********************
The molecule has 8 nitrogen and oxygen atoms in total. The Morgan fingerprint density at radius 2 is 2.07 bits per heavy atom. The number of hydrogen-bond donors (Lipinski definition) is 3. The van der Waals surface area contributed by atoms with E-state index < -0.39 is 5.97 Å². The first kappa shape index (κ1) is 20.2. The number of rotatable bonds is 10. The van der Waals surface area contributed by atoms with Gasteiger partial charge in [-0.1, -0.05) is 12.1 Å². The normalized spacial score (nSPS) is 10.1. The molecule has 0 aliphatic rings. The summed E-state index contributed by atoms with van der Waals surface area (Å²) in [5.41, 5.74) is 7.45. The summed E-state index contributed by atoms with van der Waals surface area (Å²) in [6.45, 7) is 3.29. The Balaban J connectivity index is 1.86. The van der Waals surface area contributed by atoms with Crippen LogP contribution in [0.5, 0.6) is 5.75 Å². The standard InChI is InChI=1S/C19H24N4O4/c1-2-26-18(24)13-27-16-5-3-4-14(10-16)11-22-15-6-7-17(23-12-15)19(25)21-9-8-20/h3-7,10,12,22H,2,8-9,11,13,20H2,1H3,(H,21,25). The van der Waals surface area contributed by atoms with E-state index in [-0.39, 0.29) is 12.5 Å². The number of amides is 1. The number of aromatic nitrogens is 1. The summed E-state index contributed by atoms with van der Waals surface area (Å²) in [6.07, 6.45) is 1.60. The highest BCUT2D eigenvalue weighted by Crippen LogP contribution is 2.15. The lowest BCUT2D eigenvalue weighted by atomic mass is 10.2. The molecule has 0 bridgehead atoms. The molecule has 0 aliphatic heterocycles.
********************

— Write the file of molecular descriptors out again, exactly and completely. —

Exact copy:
The molecule has 8 nitrogen and oxygen atoms in total. The Morgan fingerprint density at radius 2 is 2.07 bits per heavy atom. The number of hydrogen-bond donors (Lipinski definition) is 3. The van der Waals surface area contributed by atoms with E-state index < -0.39 is 5.97 Å². The first kappa shape index (κ1) is 20.2. The number of rotatable bonds is 10. The van der Waals surface area contributed by atoms with Gasteiger partial charge in [-0.1, -0.05) is 12.1 Å². The normalized spacial score (nSPS) is 10.1. The molecule has 0 aliphatic rings. The summed E-state index contributed by atoms with van der Waals surface area (Å²) in [5.41, 5.74) is 7.45. The summed E-state index contributed by atoms with van der Waals surface area (Å²) in [6.45, 7) is 3.29. The Balaban J connectivity index is 1.86. The van der Waals surface area contributed by atoms with Crippen LogP contribution in [0.5, 0.6) is 5.75 Å². The standard InChI is InChI=1S/C19H24N4O4/c1-2-26-18(24)13-27-16-5-3-4-14(10-16)11-22-15-6-7-17(23-12-15)19(25)21-9-8-20/h3-7,10,12,22H,2,8-9,11,13,20H2,1H3,(H,21,25). The van der Waals surface area contributed by atoms with E-state index in [-0.39, 0.29) is 12.5 Å². The number of amides is 1. The number of aromatic nitrogens is 1. The summed E-state index contributed by atoms with van der Waals surface area (Å²) in [6.07, 6.45) is 1.60. The highest BCUT2D eigenvalue weighted by Crippen LogP contribution is 2.15. The lowest BCUT2D eigenvalue weighted by atomic mass is 10.2. The molecule has 0 bridgehead atoms. The molecule has 0 aliphatic heterocycles.